High blood insulin increases the risk of obesity, type 2 diabetes, and cardiovascular disease and decreases life expectancy.

The first study assessing the impact of ketogenic diets on insulin resistance was conducted in 2005 and found that it may substantially improve insulin sensitivity in overweight individuals with type 2 diabetes (5).

A more recent study published in 2021 found that the ketogenic diet improves insulin resistance and might lower the risk for cardiovascular disease (6).

Improving type 2 diabetes

Type 2 diabetes is a metabolic disease that occurs when the pancreas doesn’t produce enough insulin, or when our cells don’t respond to insulin, resulting in too much sugar circulating in the bloodstream.

While diabetes can run in families, it is very much a lifestyle disease associated with being overweight, inactivity, high blood lipids and poor diet.

Several studies have shown that a ketogenic diet improves several markers associated with type 2 diabetes including insulin sensitivity, weight loss, haemoglobin A1C, blood sugar and body fat (7).

Reducing heart disease risk

Based on the current evidence, the ketogenic diet has been shown to play a significant role in improving various factors associated with cardiovascular disease and has shown remarkable effects on cardiovascular function.

These studies suggest that the ketogenic diet is generally protective against obesity-related cardiovascular disease and improves risk factors like body fat, HDL (good) cholesterol levels, blood pressure, and blood sugar (7).

Improving brain function

Numerous studies show that our brain, like our muscles, can become insulin resistant. This can affect mood and cognition and contribute to serious cognitive decline.

Alzheimer’s disease is now being referred to as type 3 diabetes.

On a ketogenic diet, ketones are the primary fuel source for the brain. They provide the brain cells with an alternative and arguably preferred energy source that significantly enhances brain function while reducing cognitive decline (8).

In a nutshell

A ketogenic diet can be a worthwhile consideration for those that want to optimise their metabolism. The benefits extend well beyond weight loss and can address some of the key underlying factors associated with so many of the chronic diseases we see in our industrialised society.

Keep in mind, that for those who are trying to manage a health problem or disease, it’s important that you consult with a qualified healthcare provider.


  1. Paoli A. Ketogenic diet for obesity: friend or foe? Int J Environ Res Public Health. 2014 Feb 19;11(2):2092-107. doi: 10.3390/ijerph110202092. PMID: 24557522; PMCID: PMC3945587.
  2. Bueno NB, de Melo IS, de Oliveira SL, da Rocha Ataide T. Very-low-carbohydrate ketogenic diet v. low-fat diet for long-term weight loss: a meta-analysis of randomised controlled trials. Br J Nutr. 2013 Oct;110(7):1178-87. doi: 10.1017/S0007114513000548. Epub 2013 May 7. PMID: 23651522.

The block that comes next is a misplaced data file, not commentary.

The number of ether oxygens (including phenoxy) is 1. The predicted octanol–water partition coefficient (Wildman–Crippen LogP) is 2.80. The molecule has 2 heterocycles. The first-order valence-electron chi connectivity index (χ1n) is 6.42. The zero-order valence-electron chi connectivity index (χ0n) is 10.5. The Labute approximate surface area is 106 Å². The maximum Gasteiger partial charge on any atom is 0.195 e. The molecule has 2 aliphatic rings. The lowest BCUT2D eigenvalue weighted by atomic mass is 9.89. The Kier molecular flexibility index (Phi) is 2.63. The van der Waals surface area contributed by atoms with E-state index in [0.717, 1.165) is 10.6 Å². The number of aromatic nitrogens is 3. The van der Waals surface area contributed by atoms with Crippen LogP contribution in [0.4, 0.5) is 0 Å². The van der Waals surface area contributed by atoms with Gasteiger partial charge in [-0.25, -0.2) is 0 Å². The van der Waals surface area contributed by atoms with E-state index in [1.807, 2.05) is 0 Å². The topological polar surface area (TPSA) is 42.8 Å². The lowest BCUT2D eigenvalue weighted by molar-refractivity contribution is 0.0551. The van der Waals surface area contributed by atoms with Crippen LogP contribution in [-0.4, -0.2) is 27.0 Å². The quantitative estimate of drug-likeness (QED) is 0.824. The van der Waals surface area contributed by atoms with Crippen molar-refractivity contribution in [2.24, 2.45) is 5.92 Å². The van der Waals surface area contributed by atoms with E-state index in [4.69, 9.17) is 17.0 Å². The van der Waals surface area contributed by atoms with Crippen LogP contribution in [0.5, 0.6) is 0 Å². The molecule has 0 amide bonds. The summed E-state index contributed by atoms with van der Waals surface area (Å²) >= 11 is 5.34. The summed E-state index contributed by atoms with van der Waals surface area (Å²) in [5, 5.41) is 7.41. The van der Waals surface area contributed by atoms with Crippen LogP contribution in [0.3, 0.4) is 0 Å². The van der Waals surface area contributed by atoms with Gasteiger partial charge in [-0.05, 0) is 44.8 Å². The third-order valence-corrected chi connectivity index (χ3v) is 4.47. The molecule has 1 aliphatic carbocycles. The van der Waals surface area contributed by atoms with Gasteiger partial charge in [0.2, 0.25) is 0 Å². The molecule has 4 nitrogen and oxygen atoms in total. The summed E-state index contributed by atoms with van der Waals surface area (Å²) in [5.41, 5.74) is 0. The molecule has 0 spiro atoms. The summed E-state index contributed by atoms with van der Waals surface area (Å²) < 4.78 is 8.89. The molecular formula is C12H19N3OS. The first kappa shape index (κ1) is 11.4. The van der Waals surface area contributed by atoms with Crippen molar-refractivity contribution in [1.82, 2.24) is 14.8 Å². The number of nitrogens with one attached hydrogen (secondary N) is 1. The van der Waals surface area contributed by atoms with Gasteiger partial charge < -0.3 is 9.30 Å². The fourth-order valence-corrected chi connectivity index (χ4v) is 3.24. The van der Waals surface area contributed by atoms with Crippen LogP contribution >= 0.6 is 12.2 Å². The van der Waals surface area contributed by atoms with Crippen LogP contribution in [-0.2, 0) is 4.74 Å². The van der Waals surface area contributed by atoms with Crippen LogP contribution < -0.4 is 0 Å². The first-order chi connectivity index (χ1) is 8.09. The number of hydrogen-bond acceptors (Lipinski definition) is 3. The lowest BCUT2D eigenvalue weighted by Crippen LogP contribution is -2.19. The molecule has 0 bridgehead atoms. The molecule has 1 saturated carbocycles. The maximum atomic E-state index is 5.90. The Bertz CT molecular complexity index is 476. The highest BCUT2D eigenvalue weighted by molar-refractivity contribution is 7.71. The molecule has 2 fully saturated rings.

3. Sumithran P, Prendergast LA, Delbridge E, Purcell K, Shulkes A, Kriketos A, Proietto J. Ketosis and appetite-mediating nutrients and hormones after weight loss. Eur J Clin Nutr. 2013 Jul;67(7):759-64. doi: 10.1038/ejcn.2013.90. Epub 2013 May 1. PMID: 23632752.
  4. Yuan X, Wang J, Yang S, Gao M, Cao L, Li X, Hong D, Tian S, Sun C. Effect of the ketogenic diet on glycemic control, insulin resistance, and lipid metabolism in patients with T2DM: a systematic review and meta-analysis. Nutr Diabetes. 2020 Nov 30;10(1):38. doi: 10.1038/s41387-020-00142-z. PMID: 33257645; PMCID: PMC7705738.
  5. Boden G, Sargrad K, Homko C, Mozzoli M, Stein TP. Effect of a low-carbohydrate diet on appetite, blood glucose levels, and insulin resistance in obese patients with type 2 diabetes. Ann Intern Med. 2005 Mar 15;142(6):403-11. doi: 10.7326/0003-4819-142-6-200503150-00006. PMID: 15767618.
  6. Cara B Ebbeling, Amy Knapp, Ann Johnson, Julia M W Wong, Kimberly F Greco, Clement Ma, Samia Mora, David S Ludwig, Effects of a low-carbohydrate diet on insulin-resistant dyslipoproteinemia—a randomized controlled feeding trial, The American Journal of Clinical Nutrition, Volume 115, Issue 1, January 2022, Pages 154–162,
  7. Zhang W, Guo X, Chen L, Chen T, Yu J, Wu C, Zheng J. Ketogenic Diets and Cardio-Metabolic Diseases. Front Endocrinol (Lausanne). 2021 Nov 2;12:753039. doi: 10.3389/fendo.2021.753039. PMID: 34795641; PMCID: PMC8594484.
  8. Rusek M, Pluta R, Ułamek-Kozioł M, Czuczwar SJ. Ketogenic Diet in Alzheimer's Disease. Int J Mol Sci. 2019 Aug 9;20(16):3892. doi: 10.3390/ijms20163892. PMID: 31405021; PMCID: PMC6720297.
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Danny Urbinder

Danny Urbinder is a qualified naturopath and lecturer. He has been passionate about complementary and integrative medicine for over 25 years.

As a qualified naturopath who graduated from the Southern School of Natural Medicine, Danny lectured in Nutritional Biochemistry at the Australian College of Natural Medicine for many years. He also worked in functional pathology at Australian Reference Laboratories as Technical Services and State Manager.

For 15 years, since 2005, Danny worked at BioCeuticals as Director of Education and Director of Clinical Services. In 2012 he created and headed up FX Medicine, an online education platform bringing together education, research news and stories, to provide a high-quality reference source for those seeking evidence-based information on complementary and integrative medicine.